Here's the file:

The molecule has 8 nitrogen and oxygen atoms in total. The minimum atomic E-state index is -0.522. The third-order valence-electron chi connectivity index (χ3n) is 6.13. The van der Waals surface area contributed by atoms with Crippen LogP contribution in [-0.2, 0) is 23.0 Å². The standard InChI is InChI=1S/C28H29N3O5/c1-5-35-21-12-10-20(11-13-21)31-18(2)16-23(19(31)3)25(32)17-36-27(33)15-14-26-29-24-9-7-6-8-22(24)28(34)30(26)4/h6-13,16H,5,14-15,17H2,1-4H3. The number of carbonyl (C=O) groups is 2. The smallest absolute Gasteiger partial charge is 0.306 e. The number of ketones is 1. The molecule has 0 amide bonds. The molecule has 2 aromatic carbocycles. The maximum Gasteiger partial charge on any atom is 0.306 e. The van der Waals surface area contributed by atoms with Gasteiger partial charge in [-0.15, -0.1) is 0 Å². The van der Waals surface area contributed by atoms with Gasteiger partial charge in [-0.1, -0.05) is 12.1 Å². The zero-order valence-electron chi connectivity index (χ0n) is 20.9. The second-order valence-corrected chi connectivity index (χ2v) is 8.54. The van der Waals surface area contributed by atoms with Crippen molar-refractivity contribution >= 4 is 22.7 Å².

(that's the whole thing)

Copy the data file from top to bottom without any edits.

The molecule has 8 nitrogen and oxygen atoms in total. The minimum atomic E-state index is -0.522. The third-order valence-electron chi connectivity index (χ3n) is 6.13. The van der Waals surface area contributed by atoms with Crippen LogP contribution in [-0.2, 0) is 23.0 Å². The standard InChI is InChI=1S/C28H29N3O5/c1-5-35-21-12-10-20(11-13-21)31-18(2)16-23(19(31)3)25(32)17-36-27(33)15-14-26-29-24-9-7-6-8-22(24)28(34)30(26)4/h6-13,16H,5,14-15,17H2,1-4H3. The number of carbonyl (C=O) groups is 2. The smallest absolute Gasteiger partial charge is 0.306 e. The number of ketones is 1. The molecule has 0 amide bonds. The molecule has 2 aromatic carbocycles. The maximum Gasteiger partial charge on any atom is 0.306 e. The van der Waals surface area contributed by atoms with Gasteiger partial charge in [-0.15, -0.1) is 0 Å². The van der Waals surface area contributed by atoms with Gasteiger partial charge in [-0.1, -0.05) is 12.1 Å². The zero-order valence-electron chi connectivity index (χ0n) is 20.9. The second-order valence-corrected chi connectivity index (χ2v) is 8.54. The van der Waals surface area contributed by atoms with Crippen molar-refractivity contribution >= 4 is 22.7 Å².